John P. J. Dussich, Ph.D.

Professor Emeritus

OfficePhoneEmailOffice Hours
S2 142 559.278.6046 jdussich@csufresno.edu spring semester only

Educational Background

  • Bachelor of Science Degree in Clinical Psychology— Florida State University, 1960
  • Master of Science Degree in Corrections and Criminology— Florida State University,  1963
  • Ph.D. in Sociology and Criminology— Florida State University, 1975

Biographical Sketch

His early specialties focused on prison administration, work release, youth adventure programs, and media violence. He worked in the Florida Prison system in 1962. In 1967 he was a warden of a military prison in Germany. In 1973 he began writing and studying in the new field of Victimology, a result of having been mentored by Stephen Schafer, one of the pioneers in this emerging discipline. In 1983 he completed a major research project to measure the dynamics of Social Coping of youth under parole. This research formed the thesis for his Psych-Social Coping theory. His specialties within Victimology have centered on

  • Victim advocacy
  • Program development
  • Victimization studies
  • Elder victims
  • Ppouse abuse
  • Child abuse
  • The use of volunteers in victim assistance
  • Non-reporting of sexual assault, and
  • Abuse of power.

He created the victim advocate concept and established the first program in Fort Lauderdale, Florida in 1974. He is the founder of the National Organization for Victim Assistance (NOVA) which he launched in Fresno in 1976.

Founding Secretary General of the World Society and former President from 2006-2009 of Victimology which was launched in Munster, Germany in 1979.

He was instrumental in the founding of the American Society of Victimology launched in Kansas City, Kansas in January 2003.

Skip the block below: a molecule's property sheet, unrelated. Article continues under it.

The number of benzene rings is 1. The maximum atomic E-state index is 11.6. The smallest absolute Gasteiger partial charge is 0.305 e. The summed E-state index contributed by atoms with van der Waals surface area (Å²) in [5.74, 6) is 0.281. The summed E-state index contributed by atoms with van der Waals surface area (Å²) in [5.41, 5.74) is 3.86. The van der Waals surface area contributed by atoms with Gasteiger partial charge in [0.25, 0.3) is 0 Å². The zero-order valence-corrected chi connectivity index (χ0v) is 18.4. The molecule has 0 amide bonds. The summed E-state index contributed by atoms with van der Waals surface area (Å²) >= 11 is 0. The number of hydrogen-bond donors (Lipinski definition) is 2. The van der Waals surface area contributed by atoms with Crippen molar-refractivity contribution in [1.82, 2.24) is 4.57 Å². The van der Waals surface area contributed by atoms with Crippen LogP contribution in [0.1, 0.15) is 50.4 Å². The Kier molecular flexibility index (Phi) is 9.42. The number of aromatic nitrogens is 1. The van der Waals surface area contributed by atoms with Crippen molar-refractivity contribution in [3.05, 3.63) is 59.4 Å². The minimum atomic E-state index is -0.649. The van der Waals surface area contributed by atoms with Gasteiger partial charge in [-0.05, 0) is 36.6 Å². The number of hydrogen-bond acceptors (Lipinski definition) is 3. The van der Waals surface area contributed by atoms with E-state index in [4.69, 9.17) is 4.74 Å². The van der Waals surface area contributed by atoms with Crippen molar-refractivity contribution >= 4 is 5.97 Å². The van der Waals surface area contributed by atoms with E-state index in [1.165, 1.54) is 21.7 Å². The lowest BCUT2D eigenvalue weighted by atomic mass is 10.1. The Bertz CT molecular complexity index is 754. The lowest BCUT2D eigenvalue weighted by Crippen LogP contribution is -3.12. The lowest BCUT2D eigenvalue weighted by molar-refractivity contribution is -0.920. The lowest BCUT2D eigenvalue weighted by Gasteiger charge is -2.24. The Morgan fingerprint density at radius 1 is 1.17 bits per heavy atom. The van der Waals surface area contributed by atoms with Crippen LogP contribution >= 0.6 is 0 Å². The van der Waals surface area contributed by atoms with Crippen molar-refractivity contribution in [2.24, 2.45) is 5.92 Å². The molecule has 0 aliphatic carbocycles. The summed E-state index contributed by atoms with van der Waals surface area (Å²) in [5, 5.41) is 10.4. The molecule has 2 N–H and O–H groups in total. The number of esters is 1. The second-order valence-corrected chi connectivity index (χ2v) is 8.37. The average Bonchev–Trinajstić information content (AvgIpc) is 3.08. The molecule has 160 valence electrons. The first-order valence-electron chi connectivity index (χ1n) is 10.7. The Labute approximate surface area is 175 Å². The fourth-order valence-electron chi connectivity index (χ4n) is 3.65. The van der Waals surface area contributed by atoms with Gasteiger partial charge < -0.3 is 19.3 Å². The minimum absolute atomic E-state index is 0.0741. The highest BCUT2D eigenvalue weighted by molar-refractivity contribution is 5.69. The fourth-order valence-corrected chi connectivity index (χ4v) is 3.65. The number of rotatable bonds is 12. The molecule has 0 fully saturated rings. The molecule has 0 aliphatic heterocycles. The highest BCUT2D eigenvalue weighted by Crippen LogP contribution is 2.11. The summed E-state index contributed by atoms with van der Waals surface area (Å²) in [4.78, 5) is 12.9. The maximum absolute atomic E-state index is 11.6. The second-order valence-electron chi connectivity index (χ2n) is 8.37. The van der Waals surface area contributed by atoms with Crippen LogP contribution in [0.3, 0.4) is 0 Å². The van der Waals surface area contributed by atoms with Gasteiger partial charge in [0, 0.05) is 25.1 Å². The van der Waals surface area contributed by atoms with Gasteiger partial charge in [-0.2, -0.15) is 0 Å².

He served in the Military Police Corps of the US Army 29 years, retiring in 1993 at the rank of Colonel. His major theoretical work was the creation of the Social Coping Model in 1982 which he has since used to explain the etiology of victimization as well as to explain the process of recovery.

In 1993 he was invited to Japan to teach Victimology at the Tokiwa University (the center for victimological studies in Asia). He became a Member, Japanese Society of Victimology, Japan, 1994 – present. He conceived of and later (with Professors Tomita and Nagai) launched the Mito Victim Support Center (later to become the Ibaraki Support Center). With the support of the Tokiwa University, he created the Tokiwa International Victimology Institute in October, 2003 and was then appointed as its Director where he served for ten years retiring March of 2014.

He is fluent in Italian, German, Spanish and also speaks Japanese. He has taught, conducted research and delivered victim services in Germany, Italy, Croatia, Bosnia, Israel, Sudan, Indonesia, Japan, El Salvador, Guatemala, Panama, Venezuela, Argentina, Colombia, Taiwan, India, Nepal and China. As a crisis intervener, he has responded to victims of crime since 1978, the Kobe earthquake in Japan 1995, the Bosnian post war crisis in 1996, the January San Salvador earthquake in El Salvador in 2001, the aftermath of the 9/11 attack on New York City in 2001, Indonesia-the Great Indian Ocean Earthquake and Tsunami of 2004.

Courses Taught

  • Crim 100-Criminology
  • Crim 140-Domestic Violence
  • Crim 160T-Elder Abuse
  • Crim 175-Victimology
  • Crim 176-Victim Services
  • Crim 182-Internship in Victimology
  • Crim 190-Victimology Independent Study
  • Crim 192-Readings in Victimology
  • Crim 270T-Issues in International Victimology
  • Crim 275-Victimology and Social Change
  • Crim 298-Law Enforcement Masters' Project

top of page